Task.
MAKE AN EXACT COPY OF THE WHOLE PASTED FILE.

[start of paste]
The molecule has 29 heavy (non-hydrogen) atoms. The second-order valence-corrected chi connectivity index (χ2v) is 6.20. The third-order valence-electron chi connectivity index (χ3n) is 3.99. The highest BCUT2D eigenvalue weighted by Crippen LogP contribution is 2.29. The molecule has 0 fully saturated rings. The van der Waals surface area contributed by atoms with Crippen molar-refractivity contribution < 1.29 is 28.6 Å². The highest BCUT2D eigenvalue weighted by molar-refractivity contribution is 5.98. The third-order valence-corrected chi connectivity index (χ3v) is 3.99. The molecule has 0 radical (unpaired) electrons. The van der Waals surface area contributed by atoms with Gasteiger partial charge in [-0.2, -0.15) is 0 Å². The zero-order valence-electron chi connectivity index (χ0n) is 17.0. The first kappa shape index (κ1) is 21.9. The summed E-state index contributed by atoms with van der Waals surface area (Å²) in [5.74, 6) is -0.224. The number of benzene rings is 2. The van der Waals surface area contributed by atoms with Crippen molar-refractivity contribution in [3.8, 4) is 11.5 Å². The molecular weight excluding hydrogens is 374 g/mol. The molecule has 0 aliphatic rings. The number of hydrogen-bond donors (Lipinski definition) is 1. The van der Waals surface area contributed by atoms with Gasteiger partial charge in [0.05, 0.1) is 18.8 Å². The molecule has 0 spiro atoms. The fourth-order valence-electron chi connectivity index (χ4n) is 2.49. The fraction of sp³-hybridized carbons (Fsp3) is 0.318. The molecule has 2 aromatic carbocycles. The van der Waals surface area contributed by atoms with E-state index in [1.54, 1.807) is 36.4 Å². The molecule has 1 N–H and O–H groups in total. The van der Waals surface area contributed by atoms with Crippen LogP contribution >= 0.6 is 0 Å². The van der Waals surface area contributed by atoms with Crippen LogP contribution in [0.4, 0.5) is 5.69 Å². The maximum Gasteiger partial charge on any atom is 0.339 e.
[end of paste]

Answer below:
The molecule has 29 heavy (non-hydrogen) atoms. The second-order valence-corrected chi connectivity index (χ2v) is 6.20. The third-order valence-electron chi connectivity index (χ3n) is 3.99. The highest BCUT2D eigenvalue weighted by Crippen LogP contribution is 2.29. The molecule has 0 fully saturated rings. The van der Waals surface area contributed by atoms with Crippen molar-refractivity contribution < 1.29 is 28.6 Å². The highest BCUT2D eigenvalue weighted by molar-refractivity contribution is 5.98. The third-order valence-corrected chi connectivity index (χ3v) is 3.99. The molecule has 0 radical (unpaired) electrons. The van der Waals surface area contributed by atoms with Gasteiger partial charge in [-0.2, -0.15) is 0 Å². The zero-order valence-electron chi connectivity index (χ0n) is 17.0. The first kappa shape index (κ1) is 21.9. The summed E-state index contributed by atoms with van der Waals surface area (Å²) in [5.74, 6) is -0.224. The number of benzene rings is 2. The van der Waals surface area contributed by atoms with Crippen molar-refractivity contribution in [3.8, 4) is 11.5 Å². The molecular weight excluding hydrogens is 374 g/mol. The molecule has 0 aliphatic rings. The number of hydrogen-bond donors (Lipinski definition) is 1. The van der Waals surface area contributed by atoms with Gasteiger partial charge in [0.05, 0.1) is 18.8 Å². The molecule has 0 spiro atoms. The fourth-order valence-electron chi connectivity index (χ4n) is 2.49. The fraction of sp³-hybridized carbons (Fsp3) is 0.318. The molecule has 2 aromatic carbocycles. The van der Waals surface area contributed by atoms with E-state index in [1.54, 1.807) is 36.4 Å². The molecule has 1 N–H and O–H groups in total. The van der Waals surface area contributed by atoms with Crippen LogP contribution >= 0.6 is 0 Å². The van der Waals surface area contributed by atoms with Crippen LogP contribution in [0.4, 0.5) is 5.69 Å². The maximum Gasteiger partial charge on any atom is 0.339 e.